John Stott's Basic Christianity was, for me, an extremely helpful introduction to Christian doctrine alongside Lewis's Mere Christianity. I have given it away. I have used it as a study text for Christian high school students. I have re-read it. Its publisher, Eerdmans, (update: apparently Eerdmans was not responsible. See below.) decided that it needed updating. Barton Swaim, in "Stott Bowdlerized", ("Bowdlerize") thinks that they haven't done a very good job:
Recently I bought a copy of John Stott’s brief and famous exposition of the Christian gospel, Basic Christianity, which I intended to give to a friend. The book was first published in 1958 and has sold several million copies. It is at once simple and refined, gentle and uncompromising, and many people in the Anglophone world can trace their conversions to reading Stott’s little masterpiece. If any “spiritual classics” were published during the second half of the twentieth century, Basic Christianity surely is one. ....I'm happy to have a few "unimproved" copies of the book.
My curiosity aroused, I went through the new book and compared it, sentence by sentence, with the old one. The sheer amount of revision is startling. Two out of every three sentences, I estimate, involve some new wording.
Of course, the general masculine pronouns are gone: “all other men” becomes “everyone else,” and so on. This and other alterations are relatively innocuous—they do no violence to Stott’s meaning—but they lower the quality of the writing. One example among scores: Whereas in 1958 Stott had written, “In brief, we find ourselves citizens of two kingdoms, the one earthly and the other heavenly,” the 2008 version has it, “To put it in a nutshell, we find ourselves citizens of two kingdoms, possessing dual nationality, the one earthly and the other heavenly.” Are we to believe that “To put it in a nutshell” improves on “In brief,” and that adding the term “dual nationality” better conveys the idea to a modern audience? ....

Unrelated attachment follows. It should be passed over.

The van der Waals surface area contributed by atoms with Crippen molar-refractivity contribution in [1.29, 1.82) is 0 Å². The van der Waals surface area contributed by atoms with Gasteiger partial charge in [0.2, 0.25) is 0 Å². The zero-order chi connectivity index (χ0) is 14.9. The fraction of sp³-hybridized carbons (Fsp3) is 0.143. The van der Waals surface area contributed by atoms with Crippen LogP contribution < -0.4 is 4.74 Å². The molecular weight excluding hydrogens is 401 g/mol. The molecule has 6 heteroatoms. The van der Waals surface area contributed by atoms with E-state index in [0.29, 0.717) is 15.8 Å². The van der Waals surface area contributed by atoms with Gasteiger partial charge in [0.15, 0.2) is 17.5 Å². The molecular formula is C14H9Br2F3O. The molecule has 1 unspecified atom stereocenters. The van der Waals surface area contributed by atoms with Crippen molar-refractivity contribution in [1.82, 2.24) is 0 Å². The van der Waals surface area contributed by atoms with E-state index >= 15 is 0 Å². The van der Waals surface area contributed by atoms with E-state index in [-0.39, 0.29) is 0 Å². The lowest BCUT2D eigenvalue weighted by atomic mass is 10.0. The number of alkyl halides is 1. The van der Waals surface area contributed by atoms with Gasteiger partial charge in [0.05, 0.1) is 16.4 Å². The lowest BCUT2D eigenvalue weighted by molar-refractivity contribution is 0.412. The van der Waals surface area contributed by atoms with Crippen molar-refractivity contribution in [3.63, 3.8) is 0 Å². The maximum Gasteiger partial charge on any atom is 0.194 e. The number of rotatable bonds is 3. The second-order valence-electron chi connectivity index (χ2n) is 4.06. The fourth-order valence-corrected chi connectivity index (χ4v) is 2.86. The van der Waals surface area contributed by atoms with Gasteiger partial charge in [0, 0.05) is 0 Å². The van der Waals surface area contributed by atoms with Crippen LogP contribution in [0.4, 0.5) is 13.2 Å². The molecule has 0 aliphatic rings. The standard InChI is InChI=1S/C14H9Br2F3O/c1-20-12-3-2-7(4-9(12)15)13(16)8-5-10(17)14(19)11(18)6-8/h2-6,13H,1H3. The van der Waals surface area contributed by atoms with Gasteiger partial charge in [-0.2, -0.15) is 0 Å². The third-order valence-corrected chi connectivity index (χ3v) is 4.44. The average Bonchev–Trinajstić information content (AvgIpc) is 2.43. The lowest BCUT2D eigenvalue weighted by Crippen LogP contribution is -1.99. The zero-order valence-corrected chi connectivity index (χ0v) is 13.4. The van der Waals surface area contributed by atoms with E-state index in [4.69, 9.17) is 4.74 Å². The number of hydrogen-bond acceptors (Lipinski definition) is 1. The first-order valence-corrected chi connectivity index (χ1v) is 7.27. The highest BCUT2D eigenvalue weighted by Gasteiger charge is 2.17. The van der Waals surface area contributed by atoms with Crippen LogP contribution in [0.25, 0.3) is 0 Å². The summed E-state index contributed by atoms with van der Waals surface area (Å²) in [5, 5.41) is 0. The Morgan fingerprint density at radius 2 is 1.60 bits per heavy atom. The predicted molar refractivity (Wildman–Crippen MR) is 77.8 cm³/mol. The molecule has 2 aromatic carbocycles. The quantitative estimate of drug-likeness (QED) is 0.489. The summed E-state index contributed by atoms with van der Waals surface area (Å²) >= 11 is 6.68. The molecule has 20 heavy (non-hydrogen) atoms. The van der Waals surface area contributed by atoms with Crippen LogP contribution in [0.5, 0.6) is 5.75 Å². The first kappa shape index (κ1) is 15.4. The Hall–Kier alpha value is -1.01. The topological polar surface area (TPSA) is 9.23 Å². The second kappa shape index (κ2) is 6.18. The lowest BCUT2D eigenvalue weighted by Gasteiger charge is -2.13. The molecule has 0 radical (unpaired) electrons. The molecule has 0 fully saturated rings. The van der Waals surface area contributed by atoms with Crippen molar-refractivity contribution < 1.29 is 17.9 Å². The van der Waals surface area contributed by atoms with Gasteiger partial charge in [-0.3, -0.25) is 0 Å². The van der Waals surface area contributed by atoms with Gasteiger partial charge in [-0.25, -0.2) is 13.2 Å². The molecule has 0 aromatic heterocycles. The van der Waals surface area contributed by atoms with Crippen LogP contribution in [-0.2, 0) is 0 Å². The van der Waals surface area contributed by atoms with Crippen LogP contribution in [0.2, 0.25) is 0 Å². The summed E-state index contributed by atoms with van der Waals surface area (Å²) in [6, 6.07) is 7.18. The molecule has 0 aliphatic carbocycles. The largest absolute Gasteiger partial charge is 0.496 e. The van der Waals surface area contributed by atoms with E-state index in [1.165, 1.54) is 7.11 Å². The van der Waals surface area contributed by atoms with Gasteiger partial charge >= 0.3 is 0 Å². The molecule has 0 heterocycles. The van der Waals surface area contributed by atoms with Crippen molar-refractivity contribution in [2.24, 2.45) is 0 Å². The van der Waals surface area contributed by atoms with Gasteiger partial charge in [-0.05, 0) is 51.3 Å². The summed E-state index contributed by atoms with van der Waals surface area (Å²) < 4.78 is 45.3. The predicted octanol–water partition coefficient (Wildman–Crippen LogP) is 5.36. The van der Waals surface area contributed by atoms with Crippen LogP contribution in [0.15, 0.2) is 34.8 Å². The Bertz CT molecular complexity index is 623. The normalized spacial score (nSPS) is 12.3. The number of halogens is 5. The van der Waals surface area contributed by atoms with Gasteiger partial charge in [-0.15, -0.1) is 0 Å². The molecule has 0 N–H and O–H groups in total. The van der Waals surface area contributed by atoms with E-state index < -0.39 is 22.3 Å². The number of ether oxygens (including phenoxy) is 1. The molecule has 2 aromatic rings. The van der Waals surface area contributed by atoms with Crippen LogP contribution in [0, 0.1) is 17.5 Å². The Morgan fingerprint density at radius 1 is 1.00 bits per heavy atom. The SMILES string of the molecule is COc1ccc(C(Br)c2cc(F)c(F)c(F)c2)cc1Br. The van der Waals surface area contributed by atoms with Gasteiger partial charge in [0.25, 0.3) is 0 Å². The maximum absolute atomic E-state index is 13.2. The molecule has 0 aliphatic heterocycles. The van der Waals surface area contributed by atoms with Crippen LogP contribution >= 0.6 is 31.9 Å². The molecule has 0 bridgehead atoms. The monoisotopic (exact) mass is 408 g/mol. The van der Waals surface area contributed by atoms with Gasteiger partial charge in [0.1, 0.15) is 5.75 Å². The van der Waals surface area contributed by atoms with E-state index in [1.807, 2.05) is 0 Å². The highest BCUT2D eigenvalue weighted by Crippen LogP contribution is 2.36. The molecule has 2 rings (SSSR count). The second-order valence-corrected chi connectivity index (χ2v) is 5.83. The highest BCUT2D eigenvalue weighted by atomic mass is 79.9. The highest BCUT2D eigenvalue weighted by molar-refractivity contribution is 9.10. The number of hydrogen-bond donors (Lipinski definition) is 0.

Clearly the editor wanted to introduce a new generation to Stott’s beautiful book; his intentions were noble. But the project was a mistake. The Basic Christianity people are buying and reading today is a bad imitation of the original. The editor and publisher had no right to transform Stott’s book as they did, whether or not the author granted his permission. Good books are precious things that belong as much to their readers as they do to their publishers and even their authors. That is doubly so in the case of Basic Christianity, a work that has engaged its readers at the most intimate levels. ....
.... Anyone who picks up Basic Christianity today will do so because he wants something altogether different from the products available in his own age. He wants something from the past. What he gets instead sounds almost as if it were composed yesterday: chatty, choppy, bereft of much difficulty, with an improbable hint of political correctness.
In a sense, then, the updated book is a metaphor for the modernizing urge so typical of contemporary religiosity. Nothing achieves irrelevance quite so consistently as the feverish attempt to stay relevant.
Update on 4/20: Eerdmans has responded to Swaim's article quoted here: "Setting the Record Straight on John Stott."